Secondly, there must be some kind of consequences for those who propagate hate in the media. The corporate owners have discovered that hate talk makes money so they promote it because it sells. It sells because it taps into the poison that all of us possess. That poison is fear. Since the events of September 11th, when we realized that we can be attacked from without, people have had great difficulty knowing what to do with the fear that they felt. The first unenlightened response is to retaliate and fight back. When people feel powerless to fight back a remote and stealthy aggressor, they turn to what we call displaced aggression. They begin to express their fear through hatred of those around them. Usually they pick on those weaker or different from them. Thus racism and lack of empathy for those who are already suffering increases. Unfortunately, this dynamic is being propagated by politicians and the media….because it makes money.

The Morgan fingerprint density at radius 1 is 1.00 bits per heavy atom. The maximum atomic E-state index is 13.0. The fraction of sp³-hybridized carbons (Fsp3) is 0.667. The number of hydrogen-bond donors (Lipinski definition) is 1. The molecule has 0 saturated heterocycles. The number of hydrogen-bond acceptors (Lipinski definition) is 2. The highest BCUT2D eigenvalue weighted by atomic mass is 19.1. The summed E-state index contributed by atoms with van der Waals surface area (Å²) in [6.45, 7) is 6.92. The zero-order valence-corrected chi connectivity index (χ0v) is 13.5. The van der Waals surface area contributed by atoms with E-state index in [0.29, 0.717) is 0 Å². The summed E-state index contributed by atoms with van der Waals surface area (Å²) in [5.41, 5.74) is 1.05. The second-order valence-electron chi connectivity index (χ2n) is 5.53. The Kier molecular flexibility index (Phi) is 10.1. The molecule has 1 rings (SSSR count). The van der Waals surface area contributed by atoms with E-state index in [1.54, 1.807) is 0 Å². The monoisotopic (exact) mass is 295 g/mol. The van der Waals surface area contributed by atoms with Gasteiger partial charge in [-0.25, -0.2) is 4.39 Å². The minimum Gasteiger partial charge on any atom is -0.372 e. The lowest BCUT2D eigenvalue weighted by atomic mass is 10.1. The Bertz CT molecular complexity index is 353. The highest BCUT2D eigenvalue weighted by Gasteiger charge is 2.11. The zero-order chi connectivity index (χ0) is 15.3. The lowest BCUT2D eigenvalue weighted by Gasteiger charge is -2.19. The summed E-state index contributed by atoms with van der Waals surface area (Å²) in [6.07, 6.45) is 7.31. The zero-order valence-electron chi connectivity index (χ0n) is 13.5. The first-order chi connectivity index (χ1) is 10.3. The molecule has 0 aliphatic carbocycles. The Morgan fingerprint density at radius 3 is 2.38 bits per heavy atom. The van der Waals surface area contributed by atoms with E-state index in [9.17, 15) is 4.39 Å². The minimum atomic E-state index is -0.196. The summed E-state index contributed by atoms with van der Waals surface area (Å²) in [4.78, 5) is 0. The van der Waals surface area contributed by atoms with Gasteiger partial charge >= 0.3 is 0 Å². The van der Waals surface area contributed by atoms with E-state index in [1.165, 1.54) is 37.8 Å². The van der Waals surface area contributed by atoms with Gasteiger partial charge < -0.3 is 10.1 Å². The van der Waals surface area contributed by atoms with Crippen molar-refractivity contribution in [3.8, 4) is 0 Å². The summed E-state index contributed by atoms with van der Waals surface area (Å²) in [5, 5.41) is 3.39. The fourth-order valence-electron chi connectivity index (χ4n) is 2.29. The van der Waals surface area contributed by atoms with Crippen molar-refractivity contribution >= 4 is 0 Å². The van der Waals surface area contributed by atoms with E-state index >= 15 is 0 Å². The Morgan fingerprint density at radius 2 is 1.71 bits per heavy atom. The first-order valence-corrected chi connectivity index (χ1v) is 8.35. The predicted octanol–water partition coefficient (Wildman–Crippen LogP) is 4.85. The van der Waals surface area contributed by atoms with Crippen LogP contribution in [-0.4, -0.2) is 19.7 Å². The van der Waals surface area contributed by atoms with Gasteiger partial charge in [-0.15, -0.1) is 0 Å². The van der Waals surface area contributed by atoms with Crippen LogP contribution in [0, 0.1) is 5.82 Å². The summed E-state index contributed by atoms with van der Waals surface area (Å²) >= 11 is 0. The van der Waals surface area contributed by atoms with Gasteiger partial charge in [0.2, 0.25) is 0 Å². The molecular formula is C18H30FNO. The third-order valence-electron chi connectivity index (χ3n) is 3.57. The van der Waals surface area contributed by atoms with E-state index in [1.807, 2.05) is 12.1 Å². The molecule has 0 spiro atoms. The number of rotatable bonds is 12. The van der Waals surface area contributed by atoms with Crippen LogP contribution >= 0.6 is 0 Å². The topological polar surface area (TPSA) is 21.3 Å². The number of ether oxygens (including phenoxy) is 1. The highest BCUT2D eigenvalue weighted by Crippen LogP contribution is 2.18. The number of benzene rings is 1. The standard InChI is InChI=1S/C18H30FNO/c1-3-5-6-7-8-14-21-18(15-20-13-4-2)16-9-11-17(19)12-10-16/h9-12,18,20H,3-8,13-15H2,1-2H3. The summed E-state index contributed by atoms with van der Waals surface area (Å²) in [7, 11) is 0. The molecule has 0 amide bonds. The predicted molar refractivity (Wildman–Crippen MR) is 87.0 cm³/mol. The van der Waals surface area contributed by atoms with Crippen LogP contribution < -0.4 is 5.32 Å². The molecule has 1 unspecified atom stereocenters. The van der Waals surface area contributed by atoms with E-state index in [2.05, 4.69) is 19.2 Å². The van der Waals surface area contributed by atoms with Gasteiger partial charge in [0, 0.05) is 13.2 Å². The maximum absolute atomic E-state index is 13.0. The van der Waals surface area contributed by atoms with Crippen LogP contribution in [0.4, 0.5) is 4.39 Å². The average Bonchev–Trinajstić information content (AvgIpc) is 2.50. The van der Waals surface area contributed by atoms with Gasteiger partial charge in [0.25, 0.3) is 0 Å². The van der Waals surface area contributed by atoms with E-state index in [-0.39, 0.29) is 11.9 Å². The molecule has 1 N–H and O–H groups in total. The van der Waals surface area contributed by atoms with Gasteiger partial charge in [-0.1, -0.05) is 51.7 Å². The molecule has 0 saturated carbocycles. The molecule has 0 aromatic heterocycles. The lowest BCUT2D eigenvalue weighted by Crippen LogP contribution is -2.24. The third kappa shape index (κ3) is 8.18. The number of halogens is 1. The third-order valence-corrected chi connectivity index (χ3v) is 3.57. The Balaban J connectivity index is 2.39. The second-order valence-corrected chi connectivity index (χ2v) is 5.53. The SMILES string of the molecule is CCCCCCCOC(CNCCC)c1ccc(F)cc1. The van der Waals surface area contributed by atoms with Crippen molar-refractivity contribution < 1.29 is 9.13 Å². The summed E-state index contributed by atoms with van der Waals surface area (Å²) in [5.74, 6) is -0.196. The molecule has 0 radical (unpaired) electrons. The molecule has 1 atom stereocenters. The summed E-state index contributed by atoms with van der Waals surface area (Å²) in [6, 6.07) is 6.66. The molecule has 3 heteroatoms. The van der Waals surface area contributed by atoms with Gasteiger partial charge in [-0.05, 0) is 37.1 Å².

We are all accountable for these heinous acts because we are all capable of digressing into this kind of fear based behavior. It is important when we experience such a sorrowful event to look inside of ourselves and see where we are driven by fear and hatred and to transform that fear and hatred into compassion. When this is done anger turns into sorrow and remorse. Others pain is our own pain. We are then able to return to love in order to cease hatred and develop compassion toward all human…even the hate talkers.

Be well......


Michele Happe, MA, LADCI am a licensed addictions therapist that specializes in addiction and codependency. I use Buddhist principles to aid in recovery and to help promote happiness. I also write and teach about these issues. I have a private practice in Minden, NV and Reno, NV and work nationally on the phone(775)230-1507 and through skype (mhappenow). My webpage is Join me on Facebook for lots of mini teachings.